Sunday, December 29, 2013

Most memorable books I read in 2013



I have read some excellent books in 2013. Some I have reviewed here on my blog. Others I have just recommended to people in person. As I make my list of the best I've read in 2013, I have to point out that they were not necessarily released in 2013 but were read by me this past year. Some were bits of fluff and some were serious books. All had a way of touching either my heart, soul, or brain in some way. I hope that you all will take the time to read some or all of these books and then share, in the comments section, the books that made your Best of 2013 list.

I branched out and read genres that I don't normally read. I have never been a fan of non-fiction but this year I read several excellent non-fiction books. Here are the four that stand out: 

  • Brain on Fire: My Month of Madness by Susannah Cahalan - The author was working as a reporter when she started to show signs of psychosis. After waking up in a strange hospital bed having no memory of her month of madness. She pieces together what happened to her when her immune system attacked her brain and caused her to swing back and forth between violence and catatonia. A scary and fascinating story. 
  • The Reason I Jump by Naoki Higashida - This book gives great insights into the autistic mind. As a person with multiple family members "on the spectrum, this book was inspiring and extremely moving. If you ever wondered why an autistic person acts the way they do, this book, written by a 13-year-old autistic boy, will give you insight and useful tips for dealing better with those around you who are on the spectrum.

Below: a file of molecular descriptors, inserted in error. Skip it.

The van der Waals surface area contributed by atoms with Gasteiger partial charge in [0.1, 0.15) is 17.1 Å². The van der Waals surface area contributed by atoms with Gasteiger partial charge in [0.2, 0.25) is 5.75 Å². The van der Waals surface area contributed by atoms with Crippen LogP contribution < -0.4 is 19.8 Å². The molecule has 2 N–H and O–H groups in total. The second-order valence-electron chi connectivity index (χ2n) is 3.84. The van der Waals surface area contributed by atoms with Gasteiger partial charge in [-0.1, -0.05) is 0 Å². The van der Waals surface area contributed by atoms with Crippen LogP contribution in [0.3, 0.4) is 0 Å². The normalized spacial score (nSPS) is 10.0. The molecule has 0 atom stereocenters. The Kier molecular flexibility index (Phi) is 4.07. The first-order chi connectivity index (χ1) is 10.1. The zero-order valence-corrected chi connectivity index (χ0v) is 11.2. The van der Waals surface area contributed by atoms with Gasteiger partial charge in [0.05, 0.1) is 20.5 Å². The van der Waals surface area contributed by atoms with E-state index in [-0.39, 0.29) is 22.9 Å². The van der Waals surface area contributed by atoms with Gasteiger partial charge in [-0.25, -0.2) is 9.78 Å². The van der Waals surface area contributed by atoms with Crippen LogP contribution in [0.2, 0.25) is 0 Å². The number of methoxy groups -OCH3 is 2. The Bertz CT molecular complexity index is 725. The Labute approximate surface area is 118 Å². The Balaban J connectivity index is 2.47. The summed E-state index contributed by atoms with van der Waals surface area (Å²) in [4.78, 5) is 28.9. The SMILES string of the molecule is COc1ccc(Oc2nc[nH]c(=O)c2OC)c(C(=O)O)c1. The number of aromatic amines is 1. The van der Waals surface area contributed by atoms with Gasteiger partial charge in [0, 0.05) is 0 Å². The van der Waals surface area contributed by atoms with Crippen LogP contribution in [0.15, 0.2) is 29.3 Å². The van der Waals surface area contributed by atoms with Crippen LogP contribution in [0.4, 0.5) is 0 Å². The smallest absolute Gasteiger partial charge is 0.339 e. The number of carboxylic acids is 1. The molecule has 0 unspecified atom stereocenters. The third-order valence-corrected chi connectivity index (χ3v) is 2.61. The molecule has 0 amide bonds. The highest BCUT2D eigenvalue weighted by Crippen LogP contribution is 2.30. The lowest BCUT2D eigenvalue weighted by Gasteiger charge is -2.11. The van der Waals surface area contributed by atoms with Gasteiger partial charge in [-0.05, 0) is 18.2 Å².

• Rediscovering Catholicism by Matthew Kelly - As a struggling Catholic in a world that revels in bashing Catholics, this book has been a great handbook for getting excited about my religion again. 
  • Karma Gone Bad: How I learned to love mangos, Bollywood, and water buffalos by Jenny Feldon - I am not a fan of self indulgent, whiny autobiographical books like Eat, Pray, Love (probably one of my least favorite books) and it's "poor me"-isms. Karma Gone Bad is not that kind of book. I have reviewed this book in a previous blog (read it here). I really enjoyed this book and have recommended it highly. 

I was all over the place with my fiction reading this year. From murder mysteries to juvenile fiction, there was nothing out of bounds. Here are the ones I found most memorable:

  • Wonder by R.J. Palacio - Yes, I am starting with a juvenile fiction book. I can't help it. I loved this book. Working in a library certainly does open me up to books that I normally wouldn't read. Wonder by R. J. Palacio was one of those books. It has been a long time since a juvenile fiction book has mesmerized me in such a way that I feel compelled to tell people to read it. The last book to do this was "Where the Red Fern Grows" by Wilson Rawls. Wonder is the story of 10-year-old Auggie, who was born with severe facial disformities. His parents decide, after years of homeschooling, that Auggie should go to school. Auggie is both excited and afraid. We then have the pleasure of following Auggie and his classmates through his first year at school. I could NOT put this book down and lost several hours of sleep reading it. Sad and triumphant, this book is...a WONDER. 
  • Inferno by Dan Brown - I loved all of Dan Brown's previous books. Inferno made the list this year because I was so excited when I heard that it was going to be released and it was such a disappointing book. Mr. Brown is either loosing his touch or trying to pull a "Patterson" by riding on the coattails of his previous EXCELLENT books. The puzzles and symbolism that made his previous books so great were sorely lacking in this installment. I actually wanted to get my money back on this one.